Background—the prognostic interrelationship between natriuretic peptide (np) levels and body mass index (bmi) among patients with chronic stable heart failure with preserved ejection fraction is not well characterized. methods and results—participants from the topcat (treatment of preserved cardiac function heart failure with an aldosterone antagonist) trial enrolled in the americas meeting inclusion by the np stratum were stratified into 4 data-derived categories by bmi and standardized np-z score. adjusted cox-proportional models determined the independent association of bmi, np-z score, and bmi/np categories with composite primary end point, heart failure hospitalization, and all-cause mortality. the study population included 997 participants. there was a u-shaped relationship between bmi and np with elevated np levels noted at extremes of bmi distribution. there was also a u-shaped relationship between bmi and risk of adverse clinical outcomes with the lowest risk among patients approximating a bmi of 25 kg/m2. in contrast, higher np levels were linearly associated with higher risk of adverse clinical outcomes. for bmi/np-based categories, participants in the high bmi/high np group had greater prevalence of cardiac structural and functional abnormalities and the highest risk of adverse clinical outcomes (hazard ratio for primary end point; 95% confidence interval: 2.29 [1.36–3.84] reference: low bmi/low np). conclusions—there is a u-shaped association between bmi and np levels among patients with chronic heart failure with preserved ejection fraction. higher np levels are independently associated with a higher risk of mortality across both high and low bmi strata. among obese patients with heart failure with preserved ejection fraction, elevated np levels identify a higher risk phenotype with a significantly increased incidence of both mortality and heart failure hospitalization. (j am heart assoc. 2018;7: e009664. doi: 10.1161/JAHA.118.009664.).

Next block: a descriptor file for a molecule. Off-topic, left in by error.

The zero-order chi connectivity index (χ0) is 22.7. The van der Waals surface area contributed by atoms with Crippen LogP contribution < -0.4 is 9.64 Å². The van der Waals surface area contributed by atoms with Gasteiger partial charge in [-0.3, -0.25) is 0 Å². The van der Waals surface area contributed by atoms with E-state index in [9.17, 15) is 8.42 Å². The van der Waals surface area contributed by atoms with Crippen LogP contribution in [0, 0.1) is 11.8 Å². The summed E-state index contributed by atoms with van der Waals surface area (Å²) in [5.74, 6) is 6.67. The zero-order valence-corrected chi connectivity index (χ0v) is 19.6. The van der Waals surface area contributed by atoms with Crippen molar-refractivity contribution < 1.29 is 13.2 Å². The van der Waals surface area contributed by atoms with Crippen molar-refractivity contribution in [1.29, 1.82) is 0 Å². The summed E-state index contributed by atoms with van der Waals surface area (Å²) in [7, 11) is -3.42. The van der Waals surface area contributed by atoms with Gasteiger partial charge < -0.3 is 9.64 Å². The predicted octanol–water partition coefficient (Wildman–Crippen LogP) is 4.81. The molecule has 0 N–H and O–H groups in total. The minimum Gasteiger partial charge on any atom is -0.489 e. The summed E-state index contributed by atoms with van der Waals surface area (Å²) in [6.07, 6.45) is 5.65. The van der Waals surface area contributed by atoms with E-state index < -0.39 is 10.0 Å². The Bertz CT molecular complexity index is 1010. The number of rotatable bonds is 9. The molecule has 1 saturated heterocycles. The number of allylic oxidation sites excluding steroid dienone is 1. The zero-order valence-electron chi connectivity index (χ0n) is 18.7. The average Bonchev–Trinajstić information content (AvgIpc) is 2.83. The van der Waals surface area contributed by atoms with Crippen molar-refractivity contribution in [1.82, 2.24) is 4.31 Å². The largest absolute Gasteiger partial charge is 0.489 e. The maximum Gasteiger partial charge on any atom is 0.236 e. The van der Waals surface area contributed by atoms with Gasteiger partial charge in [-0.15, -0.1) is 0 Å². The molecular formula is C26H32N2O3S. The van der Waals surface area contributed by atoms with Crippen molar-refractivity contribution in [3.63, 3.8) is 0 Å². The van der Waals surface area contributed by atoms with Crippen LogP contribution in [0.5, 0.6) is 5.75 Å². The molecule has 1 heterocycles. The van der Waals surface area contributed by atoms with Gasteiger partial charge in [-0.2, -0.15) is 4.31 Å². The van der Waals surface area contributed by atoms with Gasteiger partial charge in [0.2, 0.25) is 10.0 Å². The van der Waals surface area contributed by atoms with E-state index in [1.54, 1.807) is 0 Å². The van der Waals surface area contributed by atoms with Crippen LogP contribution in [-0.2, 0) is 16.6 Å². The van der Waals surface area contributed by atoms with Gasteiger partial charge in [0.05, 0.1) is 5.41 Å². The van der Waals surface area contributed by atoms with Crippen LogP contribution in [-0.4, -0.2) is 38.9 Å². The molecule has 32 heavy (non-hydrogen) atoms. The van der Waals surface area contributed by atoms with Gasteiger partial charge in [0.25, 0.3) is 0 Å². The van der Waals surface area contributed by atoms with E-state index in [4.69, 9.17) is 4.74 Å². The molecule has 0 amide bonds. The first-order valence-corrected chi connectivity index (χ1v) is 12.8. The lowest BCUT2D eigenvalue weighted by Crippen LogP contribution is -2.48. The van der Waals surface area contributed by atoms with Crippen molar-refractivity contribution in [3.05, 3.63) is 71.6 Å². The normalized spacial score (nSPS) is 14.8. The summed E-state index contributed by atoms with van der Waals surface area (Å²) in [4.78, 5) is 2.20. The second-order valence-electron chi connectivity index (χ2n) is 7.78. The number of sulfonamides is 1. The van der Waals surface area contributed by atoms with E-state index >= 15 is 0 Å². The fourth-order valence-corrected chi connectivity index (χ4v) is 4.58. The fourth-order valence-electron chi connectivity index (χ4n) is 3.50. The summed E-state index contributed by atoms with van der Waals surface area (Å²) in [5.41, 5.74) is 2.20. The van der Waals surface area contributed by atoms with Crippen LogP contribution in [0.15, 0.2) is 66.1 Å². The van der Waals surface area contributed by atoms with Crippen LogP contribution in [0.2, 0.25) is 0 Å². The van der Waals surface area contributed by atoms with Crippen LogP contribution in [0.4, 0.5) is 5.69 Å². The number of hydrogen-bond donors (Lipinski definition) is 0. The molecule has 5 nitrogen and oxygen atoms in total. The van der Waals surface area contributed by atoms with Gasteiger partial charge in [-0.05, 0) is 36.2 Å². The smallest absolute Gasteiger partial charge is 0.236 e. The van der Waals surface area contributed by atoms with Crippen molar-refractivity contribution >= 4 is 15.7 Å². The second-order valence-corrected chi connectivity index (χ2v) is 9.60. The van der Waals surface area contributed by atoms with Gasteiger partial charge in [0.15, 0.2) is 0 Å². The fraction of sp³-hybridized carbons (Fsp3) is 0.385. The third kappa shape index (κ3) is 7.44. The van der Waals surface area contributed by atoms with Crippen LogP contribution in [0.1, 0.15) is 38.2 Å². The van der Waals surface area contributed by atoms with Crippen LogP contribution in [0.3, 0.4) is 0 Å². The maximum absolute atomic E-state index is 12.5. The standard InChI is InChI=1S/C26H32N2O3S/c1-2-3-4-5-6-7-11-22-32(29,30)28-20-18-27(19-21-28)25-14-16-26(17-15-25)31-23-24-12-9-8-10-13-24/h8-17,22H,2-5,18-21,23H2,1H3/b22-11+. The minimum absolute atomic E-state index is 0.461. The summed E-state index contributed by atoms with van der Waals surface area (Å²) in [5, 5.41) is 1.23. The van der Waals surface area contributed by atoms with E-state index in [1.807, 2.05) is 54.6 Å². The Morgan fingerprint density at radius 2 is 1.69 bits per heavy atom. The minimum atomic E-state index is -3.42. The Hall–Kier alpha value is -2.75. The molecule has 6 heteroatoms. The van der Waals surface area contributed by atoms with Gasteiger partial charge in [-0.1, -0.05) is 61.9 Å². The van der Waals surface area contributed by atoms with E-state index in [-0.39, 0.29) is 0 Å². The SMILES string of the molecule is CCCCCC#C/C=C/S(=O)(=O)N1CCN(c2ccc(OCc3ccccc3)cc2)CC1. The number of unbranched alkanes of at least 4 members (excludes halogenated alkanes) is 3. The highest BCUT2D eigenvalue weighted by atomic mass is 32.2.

- Brain natriuretic peptide
- Heart failure
ASJC Scopus subject areas
- Cardiology and Cardiovascular Medicine